Jul 1, 2013, 7:56 AM EST
Before the Confederations Cup many questioned the ability of Neymar. Today, one day removed from Brazil’s spectacular 3-0 hammering of Spain, no one is uttering the word ‘over-rated’ when it comes to the 21 year old forward.
From start to finish of the quadrennial World Cup warm-up tournament, Neymar dazzled audiences with an impressive array of speed, skill and superhuman finishing ability. While he did not rip enough net to win the Golden Boot – that feat went to Fernando Torres, who scored five in the tournament (four of which came against minnows Tahiti) – Neymar’s four goals were tallied in stunning fashion.
From his 25 yard top-corner volley against Japan, to his 16 yard volley against Mexico, to his expertly placed 20 yard free-kick against Italy, to his roof-crashing thump against Spain in the final, Neymar was the hands-down winner of the Golden Ball as the top player of the tournament.
Four goals. Two with the right foot. Two with the left foot. All absolute firecrackers.
It was the kind of complete performance that turned non-believers into disciples, haters into lovers. Although the good people of Barcelona must have woke up an awkward bunch today.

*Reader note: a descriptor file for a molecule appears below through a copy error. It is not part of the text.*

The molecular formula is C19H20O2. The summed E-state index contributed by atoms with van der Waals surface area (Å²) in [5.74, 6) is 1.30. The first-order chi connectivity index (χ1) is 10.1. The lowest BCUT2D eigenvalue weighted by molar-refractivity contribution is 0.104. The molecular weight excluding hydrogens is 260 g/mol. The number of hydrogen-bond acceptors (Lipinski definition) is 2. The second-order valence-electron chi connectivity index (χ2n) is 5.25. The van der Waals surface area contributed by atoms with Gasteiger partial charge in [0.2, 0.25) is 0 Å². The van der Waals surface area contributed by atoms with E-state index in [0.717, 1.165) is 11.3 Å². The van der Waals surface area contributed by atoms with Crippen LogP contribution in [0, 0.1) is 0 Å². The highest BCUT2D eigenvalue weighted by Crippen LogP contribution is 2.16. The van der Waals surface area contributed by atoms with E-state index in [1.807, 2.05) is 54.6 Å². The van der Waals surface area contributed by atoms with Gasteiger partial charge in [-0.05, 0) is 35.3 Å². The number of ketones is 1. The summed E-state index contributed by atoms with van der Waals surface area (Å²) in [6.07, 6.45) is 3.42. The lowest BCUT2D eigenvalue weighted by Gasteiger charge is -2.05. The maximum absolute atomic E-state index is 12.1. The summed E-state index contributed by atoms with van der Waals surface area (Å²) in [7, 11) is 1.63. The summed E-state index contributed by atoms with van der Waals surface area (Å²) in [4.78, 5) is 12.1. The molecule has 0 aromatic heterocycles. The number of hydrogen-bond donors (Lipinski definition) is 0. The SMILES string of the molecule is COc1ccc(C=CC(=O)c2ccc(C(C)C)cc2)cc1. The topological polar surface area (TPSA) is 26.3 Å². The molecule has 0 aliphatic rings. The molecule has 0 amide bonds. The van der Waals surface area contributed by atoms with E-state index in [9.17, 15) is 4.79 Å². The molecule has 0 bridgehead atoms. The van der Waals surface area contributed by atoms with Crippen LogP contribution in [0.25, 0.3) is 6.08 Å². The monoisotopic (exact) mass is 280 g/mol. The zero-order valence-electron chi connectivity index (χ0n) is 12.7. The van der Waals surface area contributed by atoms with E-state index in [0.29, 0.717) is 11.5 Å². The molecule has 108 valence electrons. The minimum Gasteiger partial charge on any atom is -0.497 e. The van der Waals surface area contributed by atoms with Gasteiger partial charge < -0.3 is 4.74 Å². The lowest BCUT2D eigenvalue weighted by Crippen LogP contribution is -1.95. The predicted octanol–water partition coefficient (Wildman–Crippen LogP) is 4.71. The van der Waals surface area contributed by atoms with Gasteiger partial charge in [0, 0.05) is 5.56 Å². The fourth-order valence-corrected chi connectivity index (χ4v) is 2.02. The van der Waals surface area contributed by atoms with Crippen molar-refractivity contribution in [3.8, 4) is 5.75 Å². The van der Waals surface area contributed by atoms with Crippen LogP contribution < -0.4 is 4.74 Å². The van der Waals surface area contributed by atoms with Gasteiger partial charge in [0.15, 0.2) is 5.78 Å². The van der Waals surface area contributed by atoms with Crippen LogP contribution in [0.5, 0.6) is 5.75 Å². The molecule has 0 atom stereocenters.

On one hand they will be disturbed by Spain’s performance.
The ruling class of world football may simply try to chalk the loss up to their side’s exhaustion from a never ending stream of top-level club and international football, but the truth is they legitimately should be worried as to how exposed tiki-taka has become over the last eight months (remember, the unraveling began in Celtic’s 2-1 victory over Barcelona last November, Bayern Munich’s 4-0 pumping this past April merely magnified it for everyone). Such a rationalization would be dismissive although given La Furia Roja‘s track record, acceptable.
On the other hand, fans in Barcelona will be reassured by their club’s decision to shell out a €57 million ($74.4m) transfer fee to bring Neymar to Camp Nou. They knew of his lightning pace, artistry on the ball and sniper-like finishing, but they worried, ad nauseam, that the Brazilian was too much of an individual and may not play well with others. Namely, Lionel Messi.
Those fears have been, for the meantime, put to bed as Neymar displayed an intricate understanding with the Seleção players around him, namely Fred and Oscar. If he can establish a similar kind of relationship with guys like Xavi, Messi and Andres Iniesta – and avoid the gormandizing tendencies that undid Zlatan Ibrahimovic while in Cataluña – the Blaugrana might just find themselves back atop the throne of Europe.
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